Moody’s upgrades Greek banks

Moody’s Investors Service upgraded on Tuesday the long-term deposit ratings of Piraeus Bank and the National Bank of Greece. to “Caa2” from “Caa3”, and affirmed Alpha Bank, Eurobank Ergasias and Attica Bank long-term deposit ratings at “Caa3”.

The ratings agency said the move reflects the Greek lenders’ improved liability structure and the country’s deposit ceiling upgrade to “B3” from “Caa2”.

The rating agency has also upgraded the long-term counterparty risk assessments (CRA) of Piraeus Bank and National Bank of Greece to B3(cr) from Caa2(cr), upgraded the CRA of Alpha Bank and Attica Bank to Caa1(cr) from Caa2(cr), and affirmed Eurobank Ergasias CRA at Caa2(cr). The government-guaranteed senior MTN program ratings of National Bank of Greece, Alpha Bank and Eurobank Ergasias were also upgraded to (P)B3 from (P)Caa2, in line with Moody’s recent rating action on Greece.

It also affirmed the baseline credit assessment (BCA) of Piraeus Bank, National Bank of Greece, Alpha Bank and Eurobank Ergasias at “caa2” and that of Attica Bank at “caa3”.

The outlook on the deposit ratings of National Bank of Greece and of Alpha Bank was maintained at “positive”, while the outlook on the deposits ratings of Piraeus Bank, Eurobank Ergasias and Attica Bank was maintained at “stable”.

“The deposit ratings and CRA upgrades are primarily driven by banks’ expansion of their pool of unsecured liabilities available to absorb losses in a potential bank resolution scenario. Accordingly, the rating agency’s ‘Loss Given Failure’ (LGF) analysis of banks’ liability structure has led to the rating upgrades, reflecting the potentially lower losses that unsecured senior creditors could face,” the ratings agency said.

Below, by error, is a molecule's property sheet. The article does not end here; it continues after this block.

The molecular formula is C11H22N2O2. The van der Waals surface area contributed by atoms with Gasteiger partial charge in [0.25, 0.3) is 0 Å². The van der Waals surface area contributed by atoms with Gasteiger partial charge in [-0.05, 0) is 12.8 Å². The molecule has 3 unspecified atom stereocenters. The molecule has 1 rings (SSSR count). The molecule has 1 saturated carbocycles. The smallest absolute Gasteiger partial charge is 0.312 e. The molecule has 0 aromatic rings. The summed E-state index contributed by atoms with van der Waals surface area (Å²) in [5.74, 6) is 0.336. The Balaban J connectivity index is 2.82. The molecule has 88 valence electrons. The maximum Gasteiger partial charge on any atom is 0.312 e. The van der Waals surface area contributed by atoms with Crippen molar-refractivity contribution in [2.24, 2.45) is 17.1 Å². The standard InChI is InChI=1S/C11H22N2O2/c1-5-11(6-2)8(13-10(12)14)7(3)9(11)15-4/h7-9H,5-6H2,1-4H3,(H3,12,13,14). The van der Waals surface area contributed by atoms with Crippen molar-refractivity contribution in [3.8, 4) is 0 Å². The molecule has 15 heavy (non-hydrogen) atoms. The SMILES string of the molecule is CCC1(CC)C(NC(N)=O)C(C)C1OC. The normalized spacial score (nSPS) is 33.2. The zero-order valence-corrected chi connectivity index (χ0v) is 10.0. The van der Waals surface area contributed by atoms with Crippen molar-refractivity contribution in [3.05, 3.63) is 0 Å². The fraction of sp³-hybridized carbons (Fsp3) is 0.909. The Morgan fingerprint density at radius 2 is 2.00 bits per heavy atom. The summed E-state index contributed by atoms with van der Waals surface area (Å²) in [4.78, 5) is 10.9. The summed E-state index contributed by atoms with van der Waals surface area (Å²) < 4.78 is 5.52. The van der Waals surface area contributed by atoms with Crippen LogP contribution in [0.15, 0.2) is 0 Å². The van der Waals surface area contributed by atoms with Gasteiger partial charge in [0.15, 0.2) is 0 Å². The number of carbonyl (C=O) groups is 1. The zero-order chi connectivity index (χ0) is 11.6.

“Nonetheless, the banks’ deposit ratings remain positioned within the Caa rating range, reflecting the on-going deposit controls in Greece, and the fact that depositors do not have instant access to the full amount of their deposits, but also the still significant asset quality and funding challenges that Greek banks face,” it added.

Moody’s said that its Greek banks ratings balance the improvements in their credit profiles in 2016-17 and the prospects of further stabilisation in 2018-19, against the still significant downside risks stemming from the very high level of nonperforming exposures and the still difficult operating environment in Greece.